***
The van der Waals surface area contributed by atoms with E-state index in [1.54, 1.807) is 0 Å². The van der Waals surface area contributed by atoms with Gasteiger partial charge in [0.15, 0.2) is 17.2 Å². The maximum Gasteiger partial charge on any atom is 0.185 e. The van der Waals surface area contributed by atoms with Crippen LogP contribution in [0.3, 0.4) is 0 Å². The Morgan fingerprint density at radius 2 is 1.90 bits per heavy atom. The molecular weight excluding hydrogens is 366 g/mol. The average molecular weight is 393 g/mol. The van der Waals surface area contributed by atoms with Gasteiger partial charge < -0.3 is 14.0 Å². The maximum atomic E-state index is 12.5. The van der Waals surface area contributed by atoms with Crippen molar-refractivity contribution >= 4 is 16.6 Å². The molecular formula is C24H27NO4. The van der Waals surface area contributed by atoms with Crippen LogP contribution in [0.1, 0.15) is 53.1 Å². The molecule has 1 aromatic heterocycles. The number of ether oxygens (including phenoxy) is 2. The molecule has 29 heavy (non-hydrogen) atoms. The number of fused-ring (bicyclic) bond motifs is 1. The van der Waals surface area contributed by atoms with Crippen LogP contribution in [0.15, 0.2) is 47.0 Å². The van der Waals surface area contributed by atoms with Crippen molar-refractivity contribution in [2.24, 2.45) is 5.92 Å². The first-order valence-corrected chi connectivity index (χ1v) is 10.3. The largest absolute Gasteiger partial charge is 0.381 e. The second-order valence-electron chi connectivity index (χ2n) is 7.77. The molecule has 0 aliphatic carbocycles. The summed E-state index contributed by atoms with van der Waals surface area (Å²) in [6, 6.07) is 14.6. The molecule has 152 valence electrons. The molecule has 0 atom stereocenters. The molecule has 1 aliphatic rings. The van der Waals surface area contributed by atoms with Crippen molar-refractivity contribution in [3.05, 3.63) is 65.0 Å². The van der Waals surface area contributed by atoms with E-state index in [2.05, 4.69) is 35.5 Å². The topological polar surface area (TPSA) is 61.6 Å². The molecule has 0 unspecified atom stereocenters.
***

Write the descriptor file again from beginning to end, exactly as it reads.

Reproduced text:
The van der Waals surface area contributed by atoms with E-state index in [1.54, 1.807) is 0 Å². The van der Waals surface area contributed by atoms with Gasteiger partial charge in [0.15, 0.2) is 17.2 Å². The maximum Gasteiger partial charge on any atom is 0.185 e. The van der Waals surface area contributed by atoms with Crippen LogP contribution in [0.3, 0.4) is 0 Å². The Morgan fingerprint density at radius 2 is 1.90 bits per heavy atom. The molecular weight excluding hydrogens is 366 g/mol. The average molecular weight is 393 g/mol. The van der Waals surface area contributed by atoms with Gasteiger partial charge < -0.3 is 14.0 Å². The maximum atomic E-state index is 12.5. The van der Waals surface area contributed by atoms with Crippen molar-refractivity contribution >= 4 is 16.6 Å². The molecular formula is C24H27NO4. The van der Waals surface area contributed by atoms with Crippen LogP contribution in [0.1, 0.15) is 53.1 Å². The molecule has 1 aromatic heterocycles. The number of ether oxygens (including phenoxy) is 2. The molecule has 29 heavy (non-hydrogen) atoms. The number of fused-ring (bicyclic) bond motifs is 1. The van der Waals surface area contributed by atoms with Crippen LogP contribution in [0.15, 0.2) is 47.0 Å². The van der Waals surface area contributed by atoms with Crippen molar-refractivity contribution in [2.24, 2.45) is 5.92 Å². The first-order valence-corrected chi connectivity index (χ1v) is 10.3. The largest absolute Gasteiger partial charge is 0.381 e. The second-order valence-electron chi connectivity index (χ2n) is 7.77. The molecule has 0 aliphatic carbocycles. The summed E-state index contributed by atoms with van der Waals surface area (Å²) in [6, 6.07) is 14.6. The molecule has 152 valence electrons. The molecule has 0 atom stereocenters. The molecule has 1 aliphatic rings. The van der Waals surface area contributed by atoms with Crippen molar-refractivity contribution in [3.05, 3.63) is 65.0 Å². The van der Waals surface area contributed by atoms with E-state index in [2.05, 4.69) is 35.5 Å². The topological polar surface area (TPSA) is 61.6 Å². The molecule has 0 unspecified atom stereocenters.